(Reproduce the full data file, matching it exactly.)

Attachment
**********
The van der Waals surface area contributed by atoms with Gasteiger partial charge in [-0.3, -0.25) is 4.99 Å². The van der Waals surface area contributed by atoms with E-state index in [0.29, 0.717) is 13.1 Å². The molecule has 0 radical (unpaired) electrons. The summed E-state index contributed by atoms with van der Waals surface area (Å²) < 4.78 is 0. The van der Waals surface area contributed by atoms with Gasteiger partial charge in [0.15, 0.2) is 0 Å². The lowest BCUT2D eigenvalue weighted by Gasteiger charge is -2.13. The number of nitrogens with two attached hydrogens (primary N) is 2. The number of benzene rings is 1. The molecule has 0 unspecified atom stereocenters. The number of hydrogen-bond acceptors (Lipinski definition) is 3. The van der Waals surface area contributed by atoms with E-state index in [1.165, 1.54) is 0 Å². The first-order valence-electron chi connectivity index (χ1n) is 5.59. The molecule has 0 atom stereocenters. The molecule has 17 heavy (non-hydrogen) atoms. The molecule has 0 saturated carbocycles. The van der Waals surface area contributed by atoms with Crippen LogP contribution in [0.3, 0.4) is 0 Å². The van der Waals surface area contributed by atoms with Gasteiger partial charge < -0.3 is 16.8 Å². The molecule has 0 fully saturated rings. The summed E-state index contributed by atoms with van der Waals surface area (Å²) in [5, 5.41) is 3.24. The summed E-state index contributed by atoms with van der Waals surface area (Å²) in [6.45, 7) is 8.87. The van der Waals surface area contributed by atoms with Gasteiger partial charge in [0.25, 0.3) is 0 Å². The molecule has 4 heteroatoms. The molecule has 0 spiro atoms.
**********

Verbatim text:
The van der Waals surface area contributed by atoms with Gasteiger partial charge in [-0.3, -0.25) is 4.99 Å². The van der Waals surface area contributed by atoms with E-state index in [0.29, 0.717) is 13.1 Å². The molecule has 0 radical (unpaired) electrons. The summed E-state index contributed by atoms with van der Waals surface area (Å²) < 4.78 is 0. The van der Waals surface area contributed by atoms with Gasteiger partial charge in [0.15, 0.2) is 0 Å². The lowest BCUT2D eigenvalue weighted by Gasteiger charge is -2.13. The number of nitrogens with two attached hydrogens (primary N) is 2. The number of benzene rings is 1. The molecule has 0 unspecified atom stereocenters. The number of hydrogen-bond acceptors (Lipinski definition) is 3. The van der Waals surface area contributed by atoms with E-state index in [1.165, 1.54) is 0 Å². The first-order valence-electron chi connectivity index (χ1n) is 5.59. The molecule has 0 atom stereocenters. The molecule has 17 heavy (non-hydrogen) atoms. The molecule has 0 saturated carbocycles. The van der Waals surface area contributed by atoms with Crippen LogP contribution in [0.3, 0.4) is 0 Å². The van der Waals surface area contributed by atoms with Gasteiger partial charge < -0.3 is 16.8 Å². The molecule has 0 fully saturated rings. The summed E-state index contributed by atoms with van der Waals surface area (Å²) in [5, 5.41) is 3.24. The summed E-state index contributed by atoms with van der Waals surface area (Å²) in [6.45, 7) is 8.87. The van der Waals surface area contributed by atoms with Gasteiger partial charge in [0.25, 0.3) is 0 Å². The molecule has 4 heteroatoms. The molecule has 0 spiro atoms.